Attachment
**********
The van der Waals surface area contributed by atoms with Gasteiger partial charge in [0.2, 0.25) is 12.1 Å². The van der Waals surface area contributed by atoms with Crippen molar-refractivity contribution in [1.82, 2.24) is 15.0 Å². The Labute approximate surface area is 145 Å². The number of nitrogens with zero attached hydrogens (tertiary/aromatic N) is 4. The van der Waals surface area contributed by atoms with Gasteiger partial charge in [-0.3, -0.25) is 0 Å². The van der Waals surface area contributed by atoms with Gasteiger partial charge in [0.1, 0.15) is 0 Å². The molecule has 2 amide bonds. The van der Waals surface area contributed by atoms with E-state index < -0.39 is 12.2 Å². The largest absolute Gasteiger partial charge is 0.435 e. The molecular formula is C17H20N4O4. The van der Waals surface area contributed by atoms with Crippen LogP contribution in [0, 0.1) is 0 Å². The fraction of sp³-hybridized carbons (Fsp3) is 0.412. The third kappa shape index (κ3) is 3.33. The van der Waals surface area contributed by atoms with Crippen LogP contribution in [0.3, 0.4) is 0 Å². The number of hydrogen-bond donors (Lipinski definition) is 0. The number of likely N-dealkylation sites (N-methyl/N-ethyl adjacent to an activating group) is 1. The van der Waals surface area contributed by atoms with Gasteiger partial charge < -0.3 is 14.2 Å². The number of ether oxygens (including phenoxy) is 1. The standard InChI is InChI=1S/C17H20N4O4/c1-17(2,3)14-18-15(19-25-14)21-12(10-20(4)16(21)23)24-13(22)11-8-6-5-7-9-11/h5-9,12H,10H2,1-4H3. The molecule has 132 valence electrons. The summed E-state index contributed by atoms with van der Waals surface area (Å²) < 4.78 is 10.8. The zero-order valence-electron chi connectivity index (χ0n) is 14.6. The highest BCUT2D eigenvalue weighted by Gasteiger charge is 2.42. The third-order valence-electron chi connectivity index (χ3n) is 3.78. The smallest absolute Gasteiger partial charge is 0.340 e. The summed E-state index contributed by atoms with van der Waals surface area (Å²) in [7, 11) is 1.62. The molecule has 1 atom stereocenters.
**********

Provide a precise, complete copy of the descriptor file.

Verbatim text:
The van der Waals surface area contributed by atoms with Gasteiger partial charge in [0.2, 0.25) is 12.1 Å². The van der Waals surface area contributed by atoms with Crippen molar-refractivity contribution in [1.82, 2.24) is 15.0 Å². The Labute approximate surface area is 145 Å². The number of nitrogens with zero attached hydrogens (tertiary/aromatic N) is 4. The van der Waals surface area contributed by atoms with Gasteiger partial charge in [-0.3, -0.25) is 0 Å². The van der Waals surface area contributed by atoms with Gasteiger partial charge in [0.1, 0.15) is 0 Å². The molecule has 2 amide bonds. The van der Waals surface area contributed by atoms with E-state index < -0.39 is 12.2 Å². The largest absolute Gasteiger partial charge is 0.435 e. The molecular formula is C17H20N4O4. The van der Waals surface area contributed by atoms with Crippen LogP contribution in [0, 0.1) is 0 Å². The fraction of sp³-hybridized carbons (Fsp3) is 0.412. The third kappa shape index (κ3) is 3.33. The van der Waals surface area contributed by atoms with Crippen LogP contribution in [0.3, 0.4) is 0 Å². The number of hydrogen-bond donors (Lipinski definition) is 0. The number of likely N-dealkylation sites (N-methyl/N-ethyl adjacent to an activating group) is 1. The van der Waals surface area contributed by atoms with Gasteiger partial charge < -0.3 is 14.2 Å². The number of ether oxygens (including phenoxy) is 1. The standard InChI is InChI=1S/C17H20N4O4/c1-17(2,3)14-18-15(19-25-14)21-12(10-20(4)16(21)23)24-13(22)11-8-6-5-7-9-11/h5-9,12H,10H2,1-4H3. The molecule has 132 valence electrons. The summed E-state index contributed by atoms with van der Waals surface area (Å²) < 4.78 is 10.8. The zero-order valence-electron chi connectivity index (χ0n) is 14.6. The highest BCUT2D eigenvalue weighted by Gasteiger charge is 2.42. The third-order valence-electron chi connectivity index (χ3n) is 3.78. The smallest absolute Gasteiger partial charge is 0.340 e. The summed E-state index contributed by atoms with van der Waals surface area (Å²) in [7, 11) is 1.62. The molecule has 1 atom stereocenters.